After a long pause at home base, you can’t just assume that the trailer is completely ready to go, especially when the next trip is an expedition. We aren’t just going camping for the weekend, we’re going out for what will probably be an 8,000 mile trip and a total of 100-120 days of occupancy in the Airstream. For the average Airstreamer, that’s several years worth of use. So I look at the car and the trailer in that light, and try to consider what might go wrong with them in the next few months.
Being only about two years old and well maintained, the car is pretty easy. I had it serviced in December and I know it will need a maintenance stop again about the time I return to Tucson, so I’ll get that done when I’m back. The Airstream, however, is much more complex. Checking it over before a major trip takes the better part of a day, but I usually spread it out over a week or so, just in case I run into something that requires parts.
I start with the easy stuff, by simply using all of the systems in the trailer and verifying that they work as expected. Eleanor wanted to practice her demonstration meal in the Airstream last night, so that gave us a chance to run the hot water, stove and oven, air conditioning and vents, and lights. Everything in the kitchen was fine. Separately I checked the shower, bathroom plumbing, windows, doors.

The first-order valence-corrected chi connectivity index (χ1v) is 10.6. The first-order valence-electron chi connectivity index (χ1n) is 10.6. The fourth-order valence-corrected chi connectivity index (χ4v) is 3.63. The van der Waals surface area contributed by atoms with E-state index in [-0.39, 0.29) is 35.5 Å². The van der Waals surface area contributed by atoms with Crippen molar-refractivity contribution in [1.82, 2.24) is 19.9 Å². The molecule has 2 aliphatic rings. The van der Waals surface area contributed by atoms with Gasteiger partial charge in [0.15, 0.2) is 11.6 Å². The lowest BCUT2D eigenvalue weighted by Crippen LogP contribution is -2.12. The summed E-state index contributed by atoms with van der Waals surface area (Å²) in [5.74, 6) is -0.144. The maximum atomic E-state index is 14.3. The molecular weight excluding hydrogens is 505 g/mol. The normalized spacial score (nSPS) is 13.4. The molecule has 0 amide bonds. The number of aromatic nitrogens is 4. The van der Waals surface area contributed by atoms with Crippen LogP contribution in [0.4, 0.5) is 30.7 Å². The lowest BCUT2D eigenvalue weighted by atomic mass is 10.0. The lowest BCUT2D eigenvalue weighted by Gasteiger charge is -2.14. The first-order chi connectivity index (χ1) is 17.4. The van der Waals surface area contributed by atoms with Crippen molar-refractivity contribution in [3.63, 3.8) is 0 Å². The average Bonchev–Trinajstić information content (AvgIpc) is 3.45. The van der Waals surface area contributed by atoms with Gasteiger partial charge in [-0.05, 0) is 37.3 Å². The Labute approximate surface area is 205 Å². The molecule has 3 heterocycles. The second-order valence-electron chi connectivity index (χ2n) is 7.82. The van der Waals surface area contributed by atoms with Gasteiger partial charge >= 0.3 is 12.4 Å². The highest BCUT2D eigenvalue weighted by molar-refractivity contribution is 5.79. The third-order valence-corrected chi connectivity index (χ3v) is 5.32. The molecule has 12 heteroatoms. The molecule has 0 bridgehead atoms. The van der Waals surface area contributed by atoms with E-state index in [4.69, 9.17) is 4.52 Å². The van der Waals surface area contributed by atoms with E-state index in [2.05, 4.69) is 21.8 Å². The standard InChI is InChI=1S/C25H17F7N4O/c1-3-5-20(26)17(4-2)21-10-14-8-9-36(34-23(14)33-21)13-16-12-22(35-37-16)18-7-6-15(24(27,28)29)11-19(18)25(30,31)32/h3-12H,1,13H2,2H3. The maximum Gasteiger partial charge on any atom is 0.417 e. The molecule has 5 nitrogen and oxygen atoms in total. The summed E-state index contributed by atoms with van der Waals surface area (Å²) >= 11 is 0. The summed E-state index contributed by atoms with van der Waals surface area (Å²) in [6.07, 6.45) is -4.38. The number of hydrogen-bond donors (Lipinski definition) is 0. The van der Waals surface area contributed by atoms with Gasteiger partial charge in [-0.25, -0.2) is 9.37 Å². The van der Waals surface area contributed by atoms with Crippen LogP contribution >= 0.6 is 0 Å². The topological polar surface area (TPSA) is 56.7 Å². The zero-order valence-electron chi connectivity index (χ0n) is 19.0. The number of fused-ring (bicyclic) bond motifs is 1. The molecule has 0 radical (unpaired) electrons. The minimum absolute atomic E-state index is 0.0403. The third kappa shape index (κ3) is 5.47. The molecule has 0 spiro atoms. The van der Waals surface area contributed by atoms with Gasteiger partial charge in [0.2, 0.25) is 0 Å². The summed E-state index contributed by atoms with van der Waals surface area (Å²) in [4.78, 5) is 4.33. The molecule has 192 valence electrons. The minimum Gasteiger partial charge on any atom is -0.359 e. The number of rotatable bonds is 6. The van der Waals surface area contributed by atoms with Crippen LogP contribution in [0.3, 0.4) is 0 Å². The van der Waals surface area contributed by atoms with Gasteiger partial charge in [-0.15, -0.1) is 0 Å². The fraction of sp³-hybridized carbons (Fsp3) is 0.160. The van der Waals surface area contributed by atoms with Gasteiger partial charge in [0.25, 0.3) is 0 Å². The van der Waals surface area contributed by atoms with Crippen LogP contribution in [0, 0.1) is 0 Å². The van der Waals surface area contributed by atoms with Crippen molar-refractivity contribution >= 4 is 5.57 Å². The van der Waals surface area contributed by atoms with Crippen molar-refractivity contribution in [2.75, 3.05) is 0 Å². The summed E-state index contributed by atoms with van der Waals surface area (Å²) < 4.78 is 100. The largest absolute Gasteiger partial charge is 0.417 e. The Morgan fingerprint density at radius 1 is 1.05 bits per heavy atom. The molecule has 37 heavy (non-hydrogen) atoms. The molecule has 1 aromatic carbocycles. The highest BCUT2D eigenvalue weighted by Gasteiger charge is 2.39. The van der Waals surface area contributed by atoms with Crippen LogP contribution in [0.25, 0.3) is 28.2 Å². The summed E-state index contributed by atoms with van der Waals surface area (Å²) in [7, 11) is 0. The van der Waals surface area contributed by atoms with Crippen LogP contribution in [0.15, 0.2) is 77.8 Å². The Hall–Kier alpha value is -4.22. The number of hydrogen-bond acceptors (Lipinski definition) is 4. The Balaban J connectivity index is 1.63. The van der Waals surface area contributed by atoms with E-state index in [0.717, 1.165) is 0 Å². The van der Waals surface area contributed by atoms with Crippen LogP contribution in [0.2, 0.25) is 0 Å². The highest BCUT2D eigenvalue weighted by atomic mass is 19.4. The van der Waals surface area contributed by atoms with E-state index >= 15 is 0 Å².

You might think it’s unlikely that something like plumbing would go bad while the trailer is just sitting, but actually that’s exactly the type of thing I suspect the most. In the past I’ve found that the toilet seal has begun to leak during storage (which lets sewer gas into the trailer, not a pleasant thing), or that a water pump has died over the winter. It’s obviously much nicer to discover these things a week before launch, rather than letting it be the first memory of your vacation. Fortunately, this time the inspection turned up nothing awry.